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FY 2012 Federal Budget Request

1 April 2011 1,996 views 2 Comments
This column highlights research activities that may be of interest to ASA members. These brief articles include information about new research solicitations and the federal budget for statistics. Comments or suggestions for future articles may be sent to ASA Research and Graduate Education Manager Keith Crank at keith@amstat.org.

Keith Crank has a BS in mathematics education and an MS in mathematics from Michigan State University and a PhD in statistics from Purdue University. Prior to joining the ASA as research and graduate education manager, he was a program officer at the National Science Foundation, primarily in the probability program.

President Obama submitted his fiscal year (FY) 2012 budget to Congress on February 14, outlining his priorities and beginning the public debate about how much money the government should spend and on what it should be spent.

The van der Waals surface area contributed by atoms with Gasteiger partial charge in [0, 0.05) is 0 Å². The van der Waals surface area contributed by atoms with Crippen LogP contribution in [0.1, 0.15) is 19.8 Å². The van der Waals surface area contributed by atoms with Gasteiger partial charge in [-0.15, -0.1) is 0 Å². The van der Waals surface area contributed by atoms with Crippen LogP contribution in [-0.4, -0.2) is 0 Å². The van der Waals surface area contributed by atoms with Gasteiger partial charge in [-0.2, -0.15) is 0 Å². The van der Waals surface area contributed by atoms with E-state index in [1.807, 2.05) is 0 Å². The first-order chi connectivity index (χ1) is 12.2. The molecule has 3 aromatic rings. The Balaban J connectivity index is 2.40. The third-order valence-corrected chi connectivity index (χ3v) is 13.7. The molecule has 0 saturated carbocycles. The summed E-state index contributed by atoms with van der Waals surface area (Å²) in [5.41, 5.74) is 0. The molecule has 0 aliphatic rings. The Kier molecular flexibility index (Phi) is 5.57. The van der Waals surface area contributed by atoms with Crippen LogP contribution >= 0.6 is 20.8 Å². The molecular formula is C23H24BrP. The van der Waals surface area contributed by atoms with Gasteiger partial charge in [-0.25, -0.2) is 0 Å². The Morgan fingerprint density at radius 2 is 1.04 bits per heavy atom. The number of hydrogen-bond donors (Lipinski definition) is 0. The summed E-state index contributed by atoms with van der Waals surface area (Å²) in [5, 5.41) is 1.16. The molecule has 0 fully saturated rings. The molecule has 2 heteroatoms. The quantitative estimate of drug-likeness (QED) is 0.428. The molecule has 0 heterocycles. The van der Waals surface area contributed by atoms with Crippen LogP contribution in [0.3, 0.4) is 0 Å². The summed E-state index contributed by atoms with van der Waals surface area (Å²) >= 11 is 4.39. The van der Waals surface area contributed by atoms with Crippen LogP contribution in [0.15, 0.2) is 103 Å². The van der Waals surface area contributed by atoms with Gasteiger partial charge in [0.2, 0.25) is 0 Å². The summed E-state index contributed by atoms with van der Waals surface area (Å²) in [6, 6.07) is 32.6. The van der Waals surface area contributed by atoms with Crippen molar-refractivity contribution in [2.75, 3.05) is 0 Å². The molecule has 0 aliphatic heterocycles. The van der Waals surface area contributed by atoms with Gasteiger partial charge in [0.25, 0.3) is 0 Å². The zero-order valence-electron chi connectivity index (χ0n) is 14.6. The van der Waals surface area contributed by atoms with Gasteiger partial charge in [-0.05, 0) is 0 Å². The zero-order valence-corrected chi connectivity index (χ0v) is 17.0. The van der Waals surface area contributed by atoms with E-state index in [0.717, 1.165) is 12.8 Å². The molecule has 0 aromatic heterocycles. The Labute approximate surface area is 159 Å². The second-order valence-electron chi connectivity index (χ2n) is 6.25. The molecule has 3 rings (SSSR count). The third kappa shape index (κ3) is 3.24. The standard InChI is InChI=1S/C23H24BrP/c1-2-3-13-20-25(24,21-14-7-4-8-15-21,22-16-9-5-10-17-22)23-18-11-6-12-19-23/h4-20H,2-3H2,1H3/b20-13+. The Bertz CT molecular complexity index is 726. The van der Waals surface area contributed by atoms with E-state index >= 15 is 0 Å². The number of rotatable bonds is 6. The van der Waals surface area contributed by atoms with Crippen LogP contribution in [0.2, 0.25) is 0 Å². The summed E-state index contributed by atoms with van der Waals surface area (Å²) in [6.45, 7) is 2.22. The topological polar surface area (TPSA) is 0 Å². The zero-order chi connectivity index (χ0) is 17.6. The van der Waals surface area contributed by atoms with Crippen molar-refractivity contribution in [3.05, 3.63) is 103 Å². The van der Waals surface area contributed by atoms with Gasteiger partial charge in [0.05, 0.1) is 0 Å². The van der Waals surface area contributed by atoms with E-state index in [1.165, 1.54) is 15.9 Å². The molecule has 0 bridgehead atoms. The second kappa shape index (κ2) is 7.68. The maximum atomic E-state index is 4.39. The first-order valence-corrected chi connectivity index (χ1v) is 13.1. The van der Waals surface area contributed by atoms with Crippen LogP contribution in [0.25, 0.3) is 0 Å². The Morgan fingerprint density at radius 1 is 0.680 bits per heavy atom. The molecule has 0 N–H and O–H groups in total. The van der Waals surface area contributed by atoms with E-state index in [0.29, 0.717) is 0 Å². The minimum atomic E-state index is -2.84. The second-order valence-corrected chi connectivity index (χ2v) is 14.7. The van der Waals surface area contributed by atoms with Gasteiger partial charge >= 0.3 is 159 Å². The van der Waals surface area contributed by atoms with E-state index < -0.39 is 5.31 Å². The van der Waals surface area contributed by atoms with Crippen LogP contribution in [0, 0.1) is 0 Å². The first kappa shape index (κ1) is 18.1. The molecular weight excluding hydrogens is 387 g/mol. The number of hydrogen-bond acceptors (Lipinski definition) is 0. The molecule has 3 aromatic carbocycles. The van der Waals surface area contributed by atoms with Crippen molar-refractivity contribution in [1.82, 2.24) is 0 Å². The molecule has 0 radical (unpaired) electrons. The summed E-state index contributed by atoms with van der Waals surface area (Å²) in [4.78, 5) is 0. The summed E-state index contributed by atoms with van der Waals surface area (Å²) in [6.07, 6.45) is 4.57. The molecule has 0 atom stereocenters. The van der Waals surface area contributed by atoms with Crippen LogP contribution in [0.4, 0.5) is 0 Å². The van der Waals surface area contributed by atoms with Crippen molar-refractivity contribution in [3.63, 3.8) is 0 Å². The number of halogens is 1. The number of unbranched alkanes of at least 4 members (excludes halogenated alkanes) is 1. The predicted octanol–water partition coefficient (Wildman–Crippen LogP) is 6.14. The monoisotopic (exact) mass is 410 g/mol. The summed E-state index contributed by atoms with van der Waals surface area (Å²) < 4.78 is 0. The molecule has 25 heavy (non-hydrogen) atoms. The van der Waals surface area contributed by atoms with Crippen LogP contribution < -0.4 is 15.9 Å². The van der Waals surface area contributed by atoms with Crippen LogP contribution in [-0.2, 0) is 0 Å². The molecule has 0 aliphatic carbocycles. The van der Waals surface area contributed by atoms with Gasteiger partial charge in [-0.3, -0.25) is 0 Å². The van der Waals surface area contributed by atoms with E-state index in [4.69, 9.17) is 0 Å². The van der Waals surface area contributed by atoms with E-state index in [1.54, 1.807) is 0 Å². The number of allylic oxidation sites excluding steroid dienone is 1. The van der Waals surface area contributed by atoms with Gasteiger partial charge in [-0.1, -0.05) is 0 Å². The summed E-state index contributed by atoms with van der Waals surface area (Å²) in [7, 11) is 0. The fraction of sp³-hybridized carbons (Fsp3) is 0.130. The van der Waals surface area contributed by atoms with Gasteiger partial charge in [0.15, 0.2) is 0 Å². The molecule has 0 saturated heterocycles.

When you read this, the FY 2012 budget should be the only one under consideration, though, as I write this, the FY 2011 budget has not been completed. The federal government is operating under a continuing resolution (CR) at the level of the FY 2010 appropriations. That CR is set to expire on March 4, at which time Congress will probably pass another two-week CR before completing the 2011 appropriations. This makes it impossible to identify the year-to-year change being requested.

Currently, there are (at least) three levels for FY 2011 that could be used for comparison: the FY 2011 request to Congress, the FY 2010 appropriations (the current CR level), and the current proposal being debated by the House of Representatives.

The total request for FY 2012 is $3.7 trillion, compared to an estimated $3.8 trillion for FY 2011. Of this $3.7 trillion, $0.5 trillion is nondefense, discretionary spending. The FY 2012 request for this category reflects essentially no change from FY 2011. (Defense-related discretionary spending is $0.7 trillion, which is a 5.0% decrease over the FY 2011 request.)

While these overall numbers may be of interest to a few of you, I would like to focus on the budgets for the National Science Foundation (NSF), its Division of Mathematical Sciences (DMS), and the National Institutes of Health (NIH), since these are the places from which most of the federal money for academic statisticians and biostatisticians comes.